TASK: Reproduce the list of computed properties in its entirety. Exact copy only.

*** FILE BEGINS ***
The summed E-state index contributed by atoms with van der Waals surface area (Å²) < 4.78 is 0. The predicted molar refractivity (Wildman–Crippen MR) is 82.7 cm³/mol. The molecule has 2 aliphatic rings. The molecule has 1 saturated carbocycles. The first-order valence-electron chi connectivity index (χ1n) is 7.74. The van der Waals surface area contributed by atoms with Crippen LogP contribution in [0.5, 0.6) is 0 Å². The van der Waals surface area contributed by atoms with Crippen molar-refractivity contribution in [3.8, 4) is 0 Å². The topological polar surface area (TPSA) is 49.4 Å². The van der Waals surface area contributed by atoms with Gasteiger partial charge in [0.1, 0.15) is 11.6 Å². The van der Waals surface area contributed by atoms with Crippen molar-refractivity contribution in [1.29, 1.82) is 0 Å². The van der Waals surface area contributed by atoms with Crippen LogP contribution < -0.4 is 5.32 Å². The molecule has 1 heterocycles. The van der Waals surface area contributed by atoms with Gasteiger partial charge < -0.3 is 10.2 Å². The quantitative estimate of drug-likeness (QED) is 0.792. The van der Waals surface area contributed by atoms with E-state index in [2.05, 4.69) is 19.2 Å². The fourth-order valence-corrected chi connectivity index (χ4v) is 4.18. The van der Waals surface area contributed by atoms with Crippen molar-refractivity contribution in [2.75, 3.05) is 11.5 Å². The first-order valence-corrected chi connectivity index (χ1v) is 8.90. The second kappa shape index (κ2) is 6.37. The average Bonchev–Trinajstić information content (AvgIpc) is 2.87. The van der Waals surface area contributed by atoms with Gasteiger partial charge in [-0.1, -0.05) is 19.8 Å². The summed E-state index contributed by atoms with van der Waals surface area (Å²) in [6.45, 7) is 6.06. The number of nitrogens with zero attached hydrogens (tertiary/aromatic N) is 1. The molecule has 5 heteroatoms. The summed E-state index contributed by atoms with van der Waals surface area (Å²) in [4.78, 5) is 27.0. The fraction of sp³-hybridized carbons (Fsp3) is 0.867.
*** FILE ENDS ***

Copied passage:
The summed E-state index contributed by atoms with van der Waals surface area (Å²) < 4.78 is 0. The predicted molar refractivity (Wildman–Crippen MR) is 82.7 cm³/mol. The molecule has 2 aliphatic rings. The molecule has 1 saturated carbocycles. The first-order valence-electron chi connectivity index (χ1n) is 7.74. The van der Waals surface area contributed by atoms with Crippen LogP contribution in [0.5, 0.6) is 0 Å². The van der Waals surface area contributed by atoms with Crippen molar-refractivity contribution in [3.8, 4) is 0 Å². The topological polar surface area (TPSA) is 49.4 Å². The van der Waals surface area contributed by atoms with Gasteiger partial charge in [0.1, 0.15) is 11.6 Å². The van der Waals surface area contributed by atoms with Crippen molar-refractivity contribution in [1.29, 1.82) is 0 Å². The van der Waals surface area contributed by atoms with Crippen LogP contribution < -0.4 is 5.32 Å². The molecule has 1 heterocycles. The van der Waals surface area contributed by atoms with Gasteiger partial charge < -0.3 is 10.2 Å². The quantitative estimate of drug-likeness (QED) is 0.792. The van der Waals surface area contributed by atoms with E-state index in [2.05, 4.69) is 19.2 Å². The fourth-order valence-corrected chi connectivity index (χ4v) is 4.18. The van der Waals surface area contributed by atoms with Crippen molar-refractivity contribution in [2.75, 3.05) is 11.5 Å². The first-order valence-corrected chi connectivity index (χ1v) is 8.90. The second kappa shape index (κ2) is 6.37. The average Bonchev–Trinajstić information content (AvgIpc) is 2.87. The van der Waals surface area contributed by atoms with Gasteiger partial charge in [-0.1, -0.05) is 19.8 Å². The summed E-state index contributed by atoms with van der Waals surface area (Å²) in [6.45, 7) is 6.06. The number of nitrogens with zero attached hydrogens (tertiary/aromatic N) is 1. The molecule has 5 heteroatoms. The summed E-state index contributed by atoms with van der Waals surface area (Å²) in [4.78, 5) is 27.0. The fraction of sp³-hybridized carbons (Fsp3) is 0.867.